I obviously fit into the former category of individuals.
If you’re curious as to what the Adhaan sounds like on my smartphone, here you go:
So… do you actually stop and pray in the grocery store, or do you simply do it in your mind or think about God? I’m really curious how you fit that into the middle of your day.
Nope, I don’t have to pray in the grocery store… we have until before the next prayer time to complete the prayer. Furthermore, if a person is traveling (more than one day’s walking distance), then they’re permitted to combine prayers in a shortened form. Finally, no, one can’t just pray in their head. They have to perform a ritual ablution and pray in the proper manner. UNLESS they are incapacitated for some reason. I once heard of a man who was paralyzed that prayed using his eyelids… half a blink for the half bow, whole blink for the whole bow.
I love that there are backup procedures that make it easy to be observant in real modern life.
I can’t seem to find the link at the bottom ( First World, IPad problems) I enjoyed this post in that being Observant is always a struggle, now matter what age you live in! There are always Other things to Do, Think about, etc… & turning One’s attention away from the present moment is…Challenging. Is that app an Ipone app only, or is it also on Android?
You couldn’t find the link because the blog ATE IT!! I just added it back, it should be visible now. The app is available on both Android and iPhone.
I really appreciate you writing about you negotiate faith and modernity. Many Muslims I’ve known use some form of technology (an ex-boyfriend used a website for the Ramadan and Eid schedule)…so, I wonder, what did the faithful do before the technological advances of internet and apps?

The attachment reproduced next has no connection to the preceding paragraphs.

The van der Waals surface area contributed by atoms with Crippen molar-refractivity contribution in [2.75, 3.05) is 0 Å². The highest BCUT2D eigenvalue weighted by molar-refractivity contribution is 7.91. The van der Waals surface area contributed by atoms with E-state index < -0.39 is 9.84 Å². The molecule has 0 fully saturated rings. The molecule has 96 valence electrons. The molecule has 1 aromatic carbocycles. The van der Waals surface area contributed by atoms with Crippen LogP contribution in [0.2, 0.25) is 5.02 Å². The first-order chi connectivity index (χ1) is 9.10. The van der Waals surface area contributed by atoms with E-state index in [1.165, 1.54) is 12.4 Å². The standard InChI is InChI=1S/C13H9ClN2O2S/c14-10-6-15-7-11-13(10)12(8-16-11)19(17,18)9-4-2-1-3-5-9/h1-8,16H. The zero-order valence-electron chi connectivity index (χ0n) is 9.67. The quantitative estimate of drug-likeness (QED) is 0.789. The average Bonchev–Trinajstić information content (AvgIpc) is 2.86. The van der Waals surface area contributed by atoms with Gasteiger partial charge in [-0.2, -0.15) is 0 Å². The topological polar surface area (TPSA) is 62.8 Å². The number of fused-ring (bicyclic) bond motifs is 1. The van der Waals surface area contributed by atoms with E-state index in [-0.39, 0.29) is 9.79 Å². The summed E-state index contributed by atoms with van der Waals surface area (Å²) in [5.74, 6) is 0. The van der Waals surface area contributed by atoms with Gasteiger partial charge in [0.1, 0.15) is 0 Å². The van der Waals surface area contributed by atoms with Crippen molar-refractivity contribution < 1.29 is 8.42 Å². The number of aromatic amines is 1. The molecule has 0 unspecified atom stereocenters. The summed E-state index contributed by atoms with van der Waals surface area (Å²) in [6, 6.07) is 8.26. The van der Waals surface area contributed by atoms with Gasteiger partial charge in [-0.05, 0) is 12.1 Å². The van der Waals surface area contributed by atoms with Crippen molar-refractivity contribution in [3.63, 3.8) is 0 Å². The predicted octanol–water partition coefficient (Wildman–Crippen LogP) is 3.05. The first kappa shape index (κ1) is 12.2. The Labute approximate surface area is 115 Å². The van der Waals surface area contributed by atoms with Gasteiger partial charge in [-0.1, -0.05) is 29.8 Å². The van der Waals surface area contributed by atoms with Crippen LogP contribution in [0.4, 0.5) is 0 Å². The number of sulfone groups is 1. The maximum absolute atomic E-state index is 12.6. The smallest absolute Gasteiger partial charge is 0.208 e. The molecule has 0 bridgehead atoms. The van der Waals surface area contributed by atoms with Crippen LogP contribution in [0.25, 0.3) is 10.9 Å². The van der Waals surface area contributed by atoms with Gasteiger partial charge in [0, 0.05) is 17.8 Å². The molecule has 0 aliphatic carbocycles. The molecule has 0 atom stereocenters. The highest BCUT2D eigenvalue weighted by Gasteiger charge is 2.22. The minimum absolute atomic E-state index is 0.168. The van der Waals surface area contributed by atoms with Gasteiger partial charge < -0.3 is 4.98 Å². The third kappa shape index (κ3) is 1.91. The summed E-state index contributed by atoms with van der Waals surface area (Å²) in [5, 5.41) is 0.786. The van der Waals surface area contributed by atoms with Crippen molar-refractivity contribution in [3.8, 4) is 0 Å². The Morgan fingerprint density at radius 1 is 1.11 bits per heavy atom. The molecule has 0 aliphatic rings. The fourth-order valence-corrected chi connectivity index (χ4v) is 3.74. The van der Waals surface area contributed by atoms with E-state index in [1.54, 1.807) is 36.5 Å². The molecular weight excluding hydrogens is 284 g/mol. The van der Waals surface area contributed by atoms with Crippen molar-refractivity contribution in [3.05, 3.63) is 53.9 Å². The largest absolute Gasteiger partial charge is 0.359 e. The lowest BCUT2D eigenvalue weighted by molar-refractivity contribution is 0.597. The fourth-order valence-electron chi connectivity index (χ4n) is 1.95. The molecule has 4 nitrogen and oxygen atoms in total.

This post is beautiful, thank you!
You’re welcome! The times are based on the position of the sun, so I assume they had some kind of gadget that worked on shadow… you know, I have no idea. 🙂
Spectacular post! I posted about praying in public about a week ago, so I was very excited to read a post about prayer from a different angle. And what got me most excited was the adhan app on your phone…see, when I go out, I consciously turn off the app, or silence it, because although I’m pretty sure nobody can hear it unless they’re standing next to me, I am still not willing to take the “risk” that they might.
So my question is, *do* people hear the adhan go off when you’re grocery shopping? How do they respond, if they do hear it? How do you respond to *their* response (if they have one)?
Well, I have yet to have anyone say anything to me or even really give me more than a second glance. I don’t keep the volume high on my phone, so it’s possible I’m the only one hearing it. There are situations where I turn on the beep… a doctor’s appointment, a visit to a non-Muslim friends home… things like that. The adhaan, for me, is more of a reminder to pray and not really a signifier of identity, you know? Also, I shop at Wal Mart for groceries, so I guess people are used to strange things there. Heh. Thanks for your comment!
Hi Faiqa! I just came across your blog while looking for the morning call to prayer which I was trying to explain on my blog (to my American audience) that I really enjoy hearing from my condo in Malaysia. Really enjoyed your post and will come back to check it out again! I think you may have just inspired me to learn what they say and actually be able to understand it when they say it, which is pretty cool. 🙂
Thanks so much, I’m so glad you liked the post! If you have time, please do listen to our podcast (either through the site or on iTunes). Look forward to seeing you around, F.
It does seem that everybody is into this kind of stuff lately. Don’t really understand it much , but thanks for trying to explain it. Appreciate you shedding light into this matter. Keep it up